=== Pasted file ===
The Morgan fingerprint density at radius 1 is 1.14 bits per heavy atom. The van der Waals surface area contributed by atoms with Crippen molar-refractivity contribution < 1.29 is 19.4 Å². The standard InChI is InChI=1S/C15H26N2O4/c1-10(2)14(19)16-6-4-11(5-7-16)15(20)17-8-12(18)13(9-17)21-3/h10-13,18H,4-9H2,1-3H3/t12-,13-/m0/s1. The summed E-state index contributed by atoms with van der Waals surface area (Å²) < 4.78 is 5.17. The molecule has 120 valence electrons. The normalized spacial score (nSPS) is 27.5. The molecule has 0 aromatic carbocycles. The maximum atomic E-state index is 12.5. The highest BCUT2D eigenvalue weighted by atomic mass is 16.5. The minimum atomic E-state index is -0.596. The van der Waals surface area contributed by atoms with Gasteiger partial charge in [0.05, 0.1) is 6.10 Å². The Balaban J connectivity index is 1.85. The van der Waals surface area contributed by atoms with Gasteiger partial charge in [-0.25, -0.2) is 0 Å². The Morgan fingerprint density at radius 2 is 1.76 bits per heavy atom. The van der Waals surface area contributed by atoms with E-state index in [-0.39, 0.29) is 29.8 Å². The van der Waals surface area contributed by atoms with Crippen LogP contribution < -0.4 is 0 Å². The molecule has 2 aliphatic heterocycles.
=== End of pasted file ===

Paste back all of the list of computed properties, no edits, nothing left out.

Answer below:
The Morgan fingerprint density at radius 1 is 1.14 bits per heavy atom. The van der Waals surface area contributed by atoms with Crippen molar-refractivity contribution < 1.29 is 19.4 Å². The standard InChI is InChI=1S/C15H26N2O4/c1-10(2)14(19)16-6-4-11(5-7-16)15(20)17-8-12(18)13(9-17)21-3/h10-13,18H,4-9H2,1-3H3/t12-,13-/m0/s1. The summed E-state index contributed by atoms with van der Waals surface area (Å²) < 4.78 is 5.17. The molecule has 120 valence electrons. The normalized spacial score (nSPS) is 27.5. The molecule has 0 aromatic carbocycles. The maximum atomic E-state index is 12.5. The highest BCUT2D eigenvalue weighted by atomic mass is 16.5. The minimum atomic E-state index is -0.596. The van der Waals surface area contributed by atoms with Gasteiger partial charge in [0.05, 0.1) is 6.10 Å². The Balaban J connectivity index is 1.85. The van der Waals surface area contributed by atoms with Gasteiger partial charge in [-0.25, -0.2) is 0 Å². The Morgan fingerprint density at radius 2 is 1.76 bits per heavy atom. The van der Waals surface area contributed by atoms with E-state index in [-0.39, 0.29) is 29.8 Å². The van der Waals surface area contributed by atoms with Crippen LogP contribution < -0.4 is 0 Å². The molecule has 2 aliphatic heterocycles.